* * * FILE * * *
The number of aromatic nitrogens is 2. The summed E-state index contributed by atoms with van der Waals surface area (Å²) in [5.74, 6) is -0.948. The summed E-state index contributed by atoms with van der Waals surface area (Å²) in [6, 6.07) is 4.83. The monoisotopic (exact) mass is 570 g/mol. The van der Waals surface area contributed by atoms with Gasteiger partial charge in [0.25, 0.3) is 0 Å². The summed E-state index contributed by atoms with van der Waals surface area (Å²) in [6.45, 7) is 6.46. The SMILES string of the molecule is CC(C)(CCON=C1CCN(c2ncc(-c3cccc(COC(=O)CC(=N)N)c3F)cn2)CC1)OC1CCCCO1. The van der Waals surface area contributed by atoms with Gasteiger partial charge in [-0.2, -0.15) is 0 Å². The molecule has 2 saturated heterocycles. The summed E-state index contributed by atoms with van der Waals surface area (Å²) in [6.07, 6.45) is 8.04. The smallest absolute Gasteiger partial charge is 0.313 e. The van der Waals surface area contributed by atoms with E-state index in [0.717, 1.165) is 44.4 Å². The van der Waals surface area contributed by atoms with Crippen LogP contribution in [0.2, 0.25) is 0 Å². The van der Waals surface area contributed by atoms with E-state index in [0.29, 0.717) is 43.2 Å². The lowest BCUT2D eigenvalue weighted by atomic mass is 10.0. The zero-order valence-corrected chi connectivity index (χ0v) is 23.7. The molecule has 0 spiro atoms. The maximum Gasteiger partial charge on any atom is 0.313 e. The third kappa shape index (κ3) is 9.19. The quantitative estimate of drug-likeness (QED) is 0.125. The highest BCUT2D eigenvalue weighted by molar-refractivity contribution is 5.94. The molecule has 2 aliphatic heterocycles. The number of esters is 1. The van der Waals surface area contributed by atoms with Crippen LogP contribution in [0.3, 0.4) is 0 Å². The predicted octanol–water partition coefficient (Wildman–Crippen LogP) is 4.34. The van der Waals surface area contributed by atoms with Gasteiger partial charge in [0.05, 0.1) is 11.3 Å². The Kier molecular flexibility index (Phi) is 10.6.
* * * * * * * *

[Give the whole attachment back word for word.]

The number of aromatic nitrogens is 2. The summed E-state index contributed by atoms with van der Waals surface area (Å²) in [5.74, 6) is -0.948. The summed E-state index contributed by atoms with van der Waals surface area (Å²) in [6, 6.07) is 4.83. The monoisotopic (exact) mass is 570 g/mol. The van der Waals surface area contributed by atoms with Gasteiger partial charge in [0.25, 0.3) is 0 Å². The summed E-state index contributed by atoms with van der Waals surface area (Å²) in [6.45, 7) is 6.46. The SMILES string of the molecule is CC(C)(CCON=C1CCN(c2ncc(-c3cccc(COC(=O)CC(=N)N)c3F)cn2)CC1)OC1CCCCO1. The van der Waals surface area contributed by atoms with Gasteiger partial charge in [-0.2, -0.15) is 0 Å². The molecule has 2 saturated heterocycles. The summed E-state index contributed by atoms with van der Waals surface area (Å²) in [6.07, 6.45) is 8.04. The smallest absolute Gasteiger partial charge is 0.313 e. The van der Waals surface area contributed by atoms with E-state index in [0.717, 1.165) is 44.4 Å². The van der Waals surface area contributed by atoms with Crippen LogP contribution in [0.2, 0.25) is 0 Å². The van der Waals surface area contributed by atoms with E-state index in [0.29, 0.717) is 43.2 Å². The lowest BCUT2D eigenvalue weighted by atomic mass is 10.0. The zero-order valence-corrected chi connectivity index (χ0v) is 23.7. The molecule has 0 spiro atoms. The maximum Gasteiger partial charge on any atom is 0.313 e. The third kappa shape index (κ3) is 9.19. The quantitative estimate of drug-likeness (QED) is 0.125. The highest BCUT2D eigenvalue weighted by molar-refractivity contribution is 5.94. The molecule has 2 aliphatic heterocycles. The number of esters is 1. The van der Waals surface area contributed by atoms with Crippen LogP contribution in [0.3, 0.4) is 0 Å². The predicted octanol–water partition coefficient (Wildman–Crippen LogP) is 4.34. The van der Waals surface area contributed by atoms with Gasteiger partial charge in [0.05, 0.1) is 11.3 Å². The Kier molecular flexibility index (Phi) is 10.6.